Christ’s command not only insists his omniscience, but also his authority over the teacher of Israel. Not only just over Nicodemus, but the plural ‘you’ indicates over all Pharisees and the contingent τις (v. 3) shows Christ has authority over all people. He commands all to be born again. Christ knows more than the best humanity can offer and has more authority than the best humanity can offer because, “He who comes from above is above all” (John 3:31).
“The wind blows where it desires, and you hear its sound, but you do not know where it come from and where it goes; in this manner is everyone who is born from the Spirit.”
Christ again hits on the teacher’s lack of knowledge in this example of the wind. “The wind blows” shows the Spirit’s action. “Where it desires” shows how the Spirit operates. Just as Nicodemus could understand the miracles, but not the miracle worker; so can he understand the effect of the wind but not how to control it. Connecting this to regeneration, D.A. Carson points out, “The person who is ‘born of the Spirit’ can be neither controlled not understood by persons of but one birth.”
Building a good foundation from men of old, one understands regeneration as God’s work acted out by the Holy Spirit. However a brief exploration of each repairing of man’s inability needs to be explored to discover the order of regeneration in salvation. First, prevenient grace is supported, according to Geisler, by three main texts: Titus 2:11, 2 Cor. 8:9, and Rom. 2:4. Sadly, these verses have nothing to do with the idea of prevenient grace. Overall, looking especially at Titus 2:11, one can see the idea of common grace: Christ has satisfied the wrath of God for every human (1 John 2:1). Those with synergist presuppositions take this to mean Christ has plausibly satisfied the wrath for every man; however, the verse maintains the exact opposite. Those with monergist presuppositions try to understand the meaning of “the whole of the world” as only the elect; however, the verse maintains the exact opposite. The Bible speaks against universalism; so, what could this verse mean? Christ is (definite) the savior of every single human; however Christ especially saves his Church (1 Tim. 4:10).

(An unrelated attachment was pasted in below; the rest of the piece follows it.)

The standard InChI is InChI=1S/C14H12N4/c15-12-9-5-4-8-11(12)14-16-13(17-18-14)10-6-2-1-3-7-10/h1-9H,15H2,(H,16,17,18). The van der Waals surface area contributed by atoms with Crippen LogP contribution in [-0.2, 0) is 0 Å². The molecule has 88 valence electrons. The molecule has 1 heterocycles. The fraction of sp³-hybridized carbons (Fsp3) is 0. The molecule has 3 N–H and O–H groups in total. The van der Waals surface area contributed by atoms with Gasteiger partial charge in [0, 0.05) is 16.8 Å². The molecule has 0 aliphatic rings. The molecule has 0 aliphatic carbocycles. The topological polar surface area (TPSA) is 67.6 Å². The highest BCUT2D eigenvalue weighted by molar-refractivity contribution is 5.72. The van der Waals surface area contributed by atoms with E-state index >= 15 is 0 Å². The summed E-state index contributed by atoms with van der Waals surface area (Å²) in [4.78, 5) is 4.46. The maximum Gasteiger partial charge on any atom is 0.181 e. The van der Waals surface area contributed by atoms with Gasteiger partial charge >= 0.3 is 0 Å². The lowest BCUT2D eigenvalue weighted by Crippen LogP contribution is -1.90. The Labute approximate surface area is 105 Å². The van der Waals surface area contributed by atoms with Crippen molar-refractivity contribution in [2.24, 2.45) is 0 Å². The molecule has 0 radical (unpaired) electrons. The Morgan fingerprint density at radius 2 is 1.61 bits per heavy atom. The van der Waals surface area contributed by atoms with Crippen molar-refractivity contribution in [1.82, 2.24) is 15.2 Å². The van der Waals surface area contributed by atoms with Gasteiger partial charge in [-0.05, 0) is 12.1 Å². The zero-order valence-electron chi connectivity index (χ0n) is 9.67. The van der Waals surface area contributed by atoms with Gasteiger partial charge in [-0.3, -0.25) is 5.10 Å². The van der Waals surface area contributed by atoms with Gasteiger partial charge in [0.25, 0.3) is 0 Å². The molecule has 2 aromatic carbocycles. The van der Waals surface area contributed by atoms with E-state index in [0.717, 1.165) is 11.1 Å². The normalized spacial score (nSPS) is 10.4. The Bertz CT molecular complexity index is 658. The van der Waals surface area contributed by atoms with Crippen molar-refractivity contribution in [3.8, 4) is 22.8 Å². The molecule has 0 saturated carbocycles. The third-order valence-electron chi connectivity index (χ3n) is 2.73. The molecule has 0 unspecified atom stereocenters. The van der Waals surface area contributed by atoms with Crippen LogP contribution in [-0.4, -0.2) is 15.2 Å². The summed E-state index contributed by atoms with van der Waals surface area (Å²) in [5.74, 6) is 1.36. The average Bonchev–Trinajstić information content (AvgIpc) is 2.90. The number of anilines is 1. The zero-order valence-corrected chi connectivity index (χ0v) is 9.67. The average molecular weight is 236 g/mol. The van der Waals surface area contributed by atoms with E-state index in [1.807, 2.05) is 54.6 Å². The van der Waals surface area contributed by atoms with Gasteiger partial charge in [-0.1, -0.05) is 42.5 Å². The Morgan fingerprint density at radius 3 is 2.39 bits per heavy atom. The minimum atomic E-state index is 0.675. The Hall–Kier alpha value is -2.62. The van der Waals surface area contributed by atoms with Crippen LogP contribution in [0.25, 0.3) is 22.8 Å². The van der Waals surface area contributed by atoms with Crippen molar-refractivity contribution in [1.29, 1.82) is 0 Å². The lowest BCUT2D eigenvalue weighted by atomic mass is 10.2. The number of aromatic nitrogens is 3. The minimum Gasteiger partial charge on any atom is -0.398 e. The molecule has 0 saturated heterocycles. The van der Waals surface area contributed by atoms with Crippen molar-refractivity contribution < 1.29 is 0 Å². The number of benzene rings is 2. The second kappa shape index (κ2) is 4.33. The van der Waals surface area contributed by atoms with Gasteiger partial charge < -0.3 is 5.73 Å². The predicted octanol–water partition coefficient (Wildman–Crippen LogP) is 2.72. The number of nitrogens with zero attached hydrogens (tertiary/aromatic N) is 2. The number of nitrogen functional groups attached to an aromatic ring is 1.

Anabaptists have commonly cited Romans 1:16 and the Parable of the Sower as common proofs that the preached Gospel enables total depraved men to chose or reject God. Opposing, Romans 1:16 is addressed to “everyone who believes.” The Parable of the Sower begs the question, “who prepared the soil?” For soil does not prepare itself. If salvation works in this manner, that is, it rests in man’s hands, does that not worsen the position of the unreached? Praise be to God that he is sovereign and salvation rests in his hands (Rev. 7:10).
Finally the most interesting opinion is that effectual calling brings about repentance and faith which leads to regeneration. This view is similar to Prevenient Grace and the Gospel Call; however, the Effectual Call only goes to those who believe, and, as the name suggests, effectively brings about salvation (conversion (repentance and faith) then regeneration). God exerts special effort in this effective calling which would lead to repentance. However, the effectual calling brings about regeneration which brings about repentance and faith. Lazarus exemplifies this when Christ effectively calls him, then he comes to life, and is in the state of living (conversion).
Whatever the case may be, the Church must be most guarded against evangelicals who sell their God with some decision then pronounce people to be saved with some superstitious method; thereby making the listeners two times the child of Hell. Believers should faithfully preach the Word, not sell out to modern American consumerism. One cannot simply buy God, as Simon Magus himself knows very well. Everyone must be born again by the work of the Holy Spirit to presently see the Kingdom of God.
Allison, Gregg R. Historical Theology: an Introduction to Christian Doctrine: a Companion to Wayne Grudem’s Systematic Theology. Grand Rapids, MI: Zondervan, 2011.
Augustine. Against Two Letters of the Pelagians. Buffalo, NY: Christian Literature Publishing Co., 1887. Accessed November 3, 2013. http://www.newadvent.org/fathers/1509.htm.